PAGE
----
Colorado lawmakers are almost to a compromise bill to reduce student testing

As I’ve mentioned in this blog before, the vast majority of people agree that our students are over tested.  The good news is that according to a Denver Post article published today, our lawmakers have almost achieved a compromise to push through a testing reduction bill.  Some of the key attributes of the bill include:

  • Allowing districts to create their own alternatives to PARCC, subject to state Department of Education approval
  • Retaining mandatory testing of 9th graders in math & English
  • Allowing the state Board of Education to replace PARCC in the future with an assessment developed by one of the school districts
  • Streamlining testing for younger students
  • Eliminating state tests for 12th graders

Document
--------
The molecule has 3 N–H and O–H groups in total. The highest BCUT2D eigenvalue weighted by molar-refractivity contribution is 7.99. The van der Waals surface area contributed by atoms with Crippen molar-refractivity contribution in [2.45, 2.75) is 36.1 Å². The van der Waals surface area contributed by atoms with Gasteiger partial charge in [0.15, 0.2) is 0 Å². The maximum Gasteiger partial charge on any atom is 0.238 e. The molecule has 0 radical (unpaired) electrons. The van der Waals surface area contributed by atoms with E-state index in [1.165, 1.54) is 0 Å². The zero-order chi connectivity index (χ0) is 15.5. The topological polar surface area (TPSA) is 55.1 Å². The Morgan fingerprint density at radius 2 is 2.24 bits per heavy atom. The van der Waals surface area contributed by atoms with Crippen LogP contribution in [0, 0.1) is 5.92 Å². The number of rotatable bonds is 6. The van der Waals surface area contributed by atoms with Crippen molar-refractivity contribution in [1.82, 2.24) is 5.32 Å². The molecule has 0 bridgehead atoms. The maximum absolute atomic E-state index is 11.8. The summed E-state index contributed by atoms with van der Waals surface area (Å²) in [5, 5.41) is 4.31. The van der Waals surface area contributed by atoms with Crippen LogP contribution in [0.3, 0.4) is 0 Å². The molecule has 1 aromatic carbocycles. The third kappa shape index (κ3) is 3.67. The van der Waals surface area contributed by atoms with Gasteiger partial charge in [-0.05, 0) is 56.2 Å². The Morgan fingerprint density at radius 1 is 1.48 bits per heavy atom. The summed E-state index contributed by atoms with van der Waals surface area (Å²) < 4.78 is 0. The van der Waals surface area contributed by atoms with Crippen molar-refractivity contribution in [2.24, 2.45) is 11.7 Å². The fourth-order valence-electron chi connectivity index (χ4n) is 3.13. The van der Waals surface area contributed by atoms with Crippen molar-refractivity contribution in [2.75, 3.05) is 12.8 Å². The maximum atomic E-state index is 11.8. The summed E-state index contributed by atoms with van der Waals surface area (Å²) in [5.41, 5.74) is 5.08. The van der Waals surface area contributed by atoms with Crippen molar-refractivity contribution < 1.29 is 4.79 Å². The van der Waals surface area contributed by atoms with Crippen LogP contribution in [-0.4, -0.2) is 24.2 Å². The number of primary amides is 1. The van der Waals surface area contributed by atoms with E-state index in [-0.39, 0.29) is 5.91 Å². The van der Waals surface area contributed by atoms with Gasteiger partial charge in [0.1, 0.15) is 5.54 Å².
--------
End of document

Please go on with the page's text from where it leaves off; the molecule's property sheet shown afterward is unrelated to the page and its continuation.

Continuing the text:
• Replacing PARCC English and math tests in the 10th grade with a shorter test called ACT Aspire focused specifically on ACT prep and readiness

Lastly, the bill also requires districts to develop and publish the procedures for students to opt out of state standardized tests, with no penalty to the students.  Unfortunately, because the House Education Committee killed a bill last week which would have “held harmless” teachers and districts from opt outs, it appears that both teachers and districts will be penalized should students choose to do so.  This is a gross oversight which needs to be addressed by our lawmakers.  It is unfair to our teachers and to our school districts.

To read the full Denver Post article, click here.

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